• I saw a special on HGTV last weekend about underground homes. One of the homes they featured was an old silo the people had converted into a home. The owner has now gone into real estate, locating a selling available silos!
  • Here [] is a great site covering lots of other Cold War bunkers and radar sites. They are updating it all the time, adding pics, etc.

  • If you want to move your servers into an old NORAD facility [], "Built to withstand a 10-megaton strike within ¼ mile of the facility ...," then HostPro can accomodate your colocation needs.
  • "Work or test on this apparatus must be authorised by the authorised person"

    Who is the authorised person?

    And who authorized them? :)
  • Defeating their own purpose:

    They are renting space in hermetically sealed rooms capable of withstanding a one Kiloton explosion, electro-magnetic "pulse bombs", electronic eavesdropping and chemical and biological warfare.

    How many of their clients' customers will still be able to access their wonderfully protected web sites over a crippled global or national Internet? Let alone how many will be alive after a one kiloton explosion or a biological weapons attack?

    Yes, their site will be up busy humming away deep underground while the rest of the world is in chaos, not caring about potential lost commerce from "Scottish Windows" or if they can order new cellular service from "BTCellnet".

    The Internet is a distributed system which relies on having enough nodes on average operational than not. An atomic blast or a heavy war-time attack is designed for distributed destruction of a country's infrastructure. Although the original IP network was designed by the military, it still is no match for war. Although packets are supposed to take alternate routes, in reality they end up following the exact same route (do a traceroute) every single time. This might change with IPv6, but probably not because most companies don't want to hassle with making sure their configurations support multiple routing schemes and that their 'dynamic' routing isn't just really static with values changed.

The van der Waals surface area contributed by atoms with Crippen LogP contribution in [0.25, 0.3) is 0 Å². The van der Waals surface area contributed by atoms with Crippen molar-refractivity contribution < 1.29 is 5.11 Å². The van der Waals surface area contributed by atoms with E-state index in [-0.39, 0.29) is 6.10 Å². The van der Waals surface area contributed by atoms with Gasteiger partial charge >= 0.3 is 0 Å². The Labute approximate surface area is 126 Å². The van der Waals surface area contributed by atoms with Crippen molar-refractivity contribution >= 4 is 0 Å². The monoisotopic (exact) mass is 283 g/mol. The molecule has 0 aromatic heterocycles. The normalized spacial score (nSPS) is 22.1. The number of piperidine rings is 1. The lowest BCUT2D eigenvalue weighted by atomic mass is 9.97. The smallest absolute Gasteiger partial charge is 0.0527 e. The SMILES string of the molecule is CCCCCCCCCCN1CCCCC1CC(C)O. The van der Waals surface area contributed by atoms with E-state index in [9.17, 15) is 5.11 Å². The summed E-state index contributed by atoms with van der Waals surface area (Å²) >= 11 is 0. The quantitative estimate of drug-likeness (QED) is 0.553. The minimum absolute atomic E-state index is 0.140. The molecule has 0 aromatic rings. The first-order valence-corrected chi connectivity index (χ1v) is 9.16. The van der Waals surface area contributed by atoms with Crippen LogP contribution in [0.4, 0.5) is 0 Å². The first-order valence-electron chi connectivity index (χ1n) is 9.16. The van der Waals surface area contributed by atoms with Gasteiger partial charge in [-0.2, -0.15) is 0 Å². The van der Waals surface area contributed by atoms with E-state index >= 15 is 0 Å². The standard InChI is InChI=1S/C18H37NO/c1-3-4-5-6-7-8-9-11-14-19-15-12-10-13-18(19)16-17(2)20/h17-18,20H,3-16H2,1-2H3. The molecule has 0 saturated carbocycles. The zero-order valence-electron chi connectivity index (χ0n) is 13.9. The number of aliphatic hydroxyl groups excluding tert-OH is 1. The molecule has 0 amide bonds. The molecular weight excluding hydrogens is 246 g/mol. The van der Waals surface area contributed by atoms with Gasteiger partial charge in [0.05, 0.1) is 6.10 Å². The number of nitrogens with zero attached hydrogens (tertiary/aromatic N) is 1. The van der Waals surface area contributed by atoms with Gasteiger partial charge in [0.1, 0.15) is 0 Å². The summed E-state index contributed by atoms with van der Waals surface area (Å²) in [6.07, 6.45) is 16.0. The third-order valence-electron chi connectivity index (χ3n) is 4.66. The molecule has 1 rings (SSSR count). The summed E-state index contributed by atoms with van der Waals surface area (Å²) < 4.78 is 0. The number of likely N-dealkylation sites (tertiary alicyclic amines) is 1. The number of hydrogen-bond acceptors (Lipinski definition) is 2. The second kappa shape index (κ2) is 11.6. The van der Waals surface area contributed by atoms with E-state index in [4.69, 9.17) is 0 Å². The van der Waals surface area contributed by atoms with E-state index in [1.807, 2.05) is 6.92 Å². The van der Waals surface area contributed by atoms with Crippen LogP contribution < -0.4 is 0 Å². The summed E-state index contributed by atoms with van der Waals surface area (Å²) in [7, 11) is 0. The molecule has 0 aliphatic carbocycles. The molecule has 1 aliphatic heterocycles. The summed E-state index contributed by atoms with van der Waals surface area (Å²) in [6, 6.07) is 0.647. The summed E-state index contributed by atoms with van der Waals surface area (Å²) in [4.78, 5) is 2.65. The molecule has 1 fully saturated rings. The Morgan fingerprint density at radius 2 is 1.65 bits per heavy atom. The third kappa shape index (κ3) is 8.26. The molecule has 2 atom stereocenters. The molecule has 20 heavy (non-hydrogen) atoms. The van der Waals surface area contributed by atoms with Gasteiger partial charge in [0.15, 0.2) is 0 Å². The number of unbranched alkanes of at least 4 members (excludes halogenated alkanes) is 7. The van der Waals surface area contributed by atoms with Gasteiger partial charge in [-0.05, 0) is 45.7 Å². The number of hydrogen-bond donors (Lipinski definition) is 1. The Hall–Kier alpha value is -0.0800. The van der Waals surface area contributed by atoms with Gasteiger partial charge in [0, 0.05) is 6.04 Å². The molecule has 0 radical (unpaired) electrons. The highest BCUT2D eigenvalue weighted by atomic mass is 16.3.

The point is not much will be working, except for those sealed away sites, and those who will be able to access the Internet will have far more important things to worry about. Almost all commercial systems fail during times of serious war -- this includes the commercial Internet.
  • by tonywestonuk ( 261622 ) on Monday June 11, 2001 @04:38AM (#161209)
    Someone high up requested a 'Bomb proof server' farm (as in, free from BSOD...).

    Unfortunetly - The request was just slightly misinterperated..... aw well!
  • Is the second floor of that building the top floor? Last year my company had a significant network hiccup. Somehow the sprinkler system from a floor above our company's headquarters went off. All weekend I believe. Anyway, the HQ got flooded from above, and a lot of stuff (PBX, personal records) were down. This kinda sucked since it was like my second day, and I needed to take to them about something. But I digress.

  • by Scoria ( 264473 ) <> on Monday June 11, 2001 @08:36AM (#161211) Homepage
    If there was a nuclear war, what major routers would be left? Would the root DNSes be unaffected?

    The Internet isn't as redundant as it was when it was called ARPANET. Sorry, but a nuclear war would probably render having your server in the bunker useless...

  • Seriously tho, what's the point of this excess?

    The bunker was originaly build nuclear safe for military purposes. If it was buildt from scrath for its current use it woud probably not be so "over the top", but it was bought used and just keept what was already there.

  • Okay, so it's slightly offtopic... but check out SiloHome []! For a mere 2.3 million you can have 4,000 sq.ft. of house, 100 acres of forest, a runway, and a 20,000 sq.ft. empty missle silo!
  • very odd... they're talking about the same place! Even some of the same images are being used.
  • But the banks are using it. According to the article, some of the electronic transaction processing computers are going to be housed there.

    I was just thinking that the described security would put the Mission Impossible movies to shame... perhaps there's an opening for a new script.

  • Reading that website reminded me of the "Otherland" by Tad Williams where he describes an 'old' military base hooked into the net.